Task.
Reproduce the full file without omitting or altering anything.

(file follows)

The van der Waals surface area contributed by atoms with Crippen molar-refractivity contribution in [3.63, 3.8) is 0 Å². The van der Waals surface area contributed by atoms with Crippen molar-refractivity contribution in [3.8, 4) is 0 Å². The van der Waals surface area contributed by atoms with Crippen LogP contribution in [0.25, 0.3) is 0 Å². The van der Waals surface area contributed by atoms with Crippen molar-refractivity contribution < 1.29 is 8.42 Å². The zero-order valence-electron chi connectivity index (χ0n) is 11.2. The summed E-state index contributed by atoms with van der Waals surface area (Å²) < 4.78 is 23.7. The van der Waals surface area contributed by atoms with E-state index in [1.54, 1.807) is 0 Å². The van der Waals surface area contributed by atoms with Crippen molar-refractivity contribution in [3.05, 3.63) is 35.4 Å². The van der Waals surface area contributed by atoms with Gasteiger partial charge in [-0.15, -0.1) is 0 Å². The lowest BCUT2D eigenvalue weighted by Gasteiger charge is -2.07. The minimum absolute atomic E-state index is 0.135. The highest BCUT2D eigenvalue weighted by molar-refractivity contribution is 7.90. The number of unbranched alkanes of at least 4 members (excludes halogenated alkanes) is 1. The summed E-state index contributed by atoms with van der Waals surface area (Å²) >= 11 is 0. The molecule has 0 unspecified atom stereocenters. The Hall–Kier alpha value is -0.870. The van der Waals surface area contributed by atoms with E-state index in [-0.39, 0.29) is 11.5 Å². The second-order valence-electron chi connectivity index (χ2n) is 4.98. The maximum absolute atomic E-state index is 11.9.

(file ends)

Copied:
The van der Waals surface area contributed by atoms with Crippen molar-refractivity contribution in [3.63, 3.8) is 0 Å². The van der Waals surface area contributed by atoms with Crippen molar-refractivity contribution in [3.8, 4) is 0 Å². The van der Waals surface area contributed by atoms with Crippen LogP contribution in [0.25, 0.3) is 0 Å². The van der Waals surface area contributed by atoms with Crippen molar-refractivity contribution < 1.29 is 8.42 Å². The zero-order valence-electron chi connectivity index (χ0n) is 11.2. The summed E-state index contributed by atoms with van der Waals surface area (Å²) < 4.78 is 23.7. The van der Waals surface area contributed by atoms with E-state index in [1.54, 1.807) is 0 Å². The van der Waals surface area contributed by atoms with Crippen molar-refractivity contribution in [3.05, 3.63) is 35.4 Å². The van der Waals surface area contributed by atoms with Gasteiger partial charge in [-0.15, -0.1) is 0 Å². The lowest BCUT2D eigenvalue weighted by Gasteiger charge is -2.07. The minimum absolute atomic E-state index is 0.135. The highest BCUT2D eigenvalue weighted by molar-refractivity contribution is 7.90. The number of unbranched alkanes of at least 4 members (excludes halogenated alkanes) is 1. The summed E-state index contributed by atoms with van der Waals surface area (Å²) >= 11 is 0. The molecule has 0 unspecified atom stereocenters. The Hall–Kier alpha value is -0.870. The van der Waals surface area contributed by atoms with E-state index in [-0.39, 0.29) is 11.5 Å². The second-order valence-electron chi connectivity index (χ2n) is 4.98. The maximum absolute atomic E-state index is 11.9.